1. At first sight it appears as if the first plea had force, and that the auction-purchaser was not competent to appeal to the Judge. By Section 311 of Act X of 1877 the decree-holder or any person whose immoveable property has been sold may apply to the Court to set aside the sale on the ground of a material irregularity in publishing or conducting the sale. By Section 312 if no such application be made, or if it be made and the objection should be disallowed, the Court shall confirm the sale as regards the parties and the purchaser. If such application be made, and if it be allowed, the Court shall set aside the sale. Now it is clear that the decree-holder or any person whose immoveable property has been sold alone may make the application to set aside the sale. The purchaser cannot apply under this section. Section 313 provides for the occasion on which he may apply, viz., on the ground that the person whose property purported to be sold had no saleable interest in it. Section 588(m) gives an appeal under Section 312 for confirming or setting aside a sale. But suppose that the sale in favour of the purchaser has been confirmed, after objection has been disallowed under Section 312, and the judgment-debtor appeals to the Judge, cannot the purchaser appear in appeal and defend the order made in his favour? It would be very hard if he could not appear. Again, if it is part of the Court's duty where an objection has been disallowed to confirm the sale as regards the parties to the suit and the purchaser, it is surely a part of the Court's duty to hear the purchaser if he appear to answer the judgment-debtor or decree-holder's objection to the sale, and if he be heard in the first Court, may he not be heard in the second, and, if so, why not as appellant as well as respondent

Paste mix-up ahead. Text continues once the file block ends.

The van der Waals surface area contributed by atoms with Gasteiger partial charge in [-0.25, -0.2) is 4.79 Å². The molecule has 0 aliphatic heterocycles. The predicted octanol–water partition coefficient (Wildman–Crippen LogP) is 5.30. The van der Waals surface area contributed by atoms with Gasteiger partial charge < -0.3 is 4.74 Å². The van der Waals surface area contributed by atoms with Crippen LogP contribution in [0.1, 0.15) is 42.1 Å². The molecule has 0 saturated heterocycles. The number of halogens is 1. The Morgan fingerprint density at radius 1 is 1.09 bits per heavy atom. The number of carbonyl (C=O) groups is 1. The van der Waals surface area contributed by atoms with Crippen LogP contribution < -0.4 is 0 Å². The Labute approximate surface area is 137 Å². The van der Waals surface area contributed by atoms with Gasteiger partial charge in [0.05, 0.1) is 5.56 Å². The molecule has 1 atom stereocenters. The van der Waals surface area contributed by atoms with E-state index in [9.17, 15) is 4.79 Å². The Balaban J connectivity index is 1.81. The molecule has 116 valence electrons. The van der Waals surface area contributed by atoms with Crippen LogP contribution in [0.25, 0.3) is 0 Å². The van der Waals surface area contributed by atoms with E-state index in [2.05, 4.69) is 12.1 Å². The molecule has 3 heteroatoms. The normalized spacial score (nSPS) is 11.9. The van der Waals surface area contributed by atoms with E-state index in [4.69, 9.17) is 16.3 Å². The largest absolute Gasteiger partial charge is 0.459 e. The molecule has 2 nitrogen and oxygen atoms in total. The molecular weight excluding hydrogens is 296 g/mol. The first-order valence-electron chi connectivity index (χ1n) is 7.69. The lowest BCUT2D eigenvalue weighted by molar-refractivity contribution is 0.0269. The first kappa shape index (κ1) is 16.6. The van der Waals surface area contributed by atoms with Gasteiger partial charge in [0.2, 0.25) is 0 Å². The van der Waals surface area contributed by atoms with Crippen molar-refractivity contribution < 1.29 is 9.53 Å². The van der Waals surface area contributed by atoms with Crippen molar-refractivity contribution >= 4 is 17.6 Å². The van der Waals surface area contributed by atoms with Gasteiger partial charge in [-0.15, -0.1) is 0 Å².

2. In this case the judgment-debtor made the objection. The auction-purchaser put in a statement refuting the grounds upon which the objection was made. The statement was admitted by the Court, and he was allowed to examine four witnesses. The order of the Court was against him. An appeal is allowed by law, and he appeared before the Judge as appellant. We can find no illegality in the Court's entertainment of this appeal on the merits, in that we hold that, though the auction-purchaser may not be the applicant under Section 311, he yet may be a party to the proceedings after the application has been made, and then if there is an order against him he can appeal under letter m, Section 588 of the Code.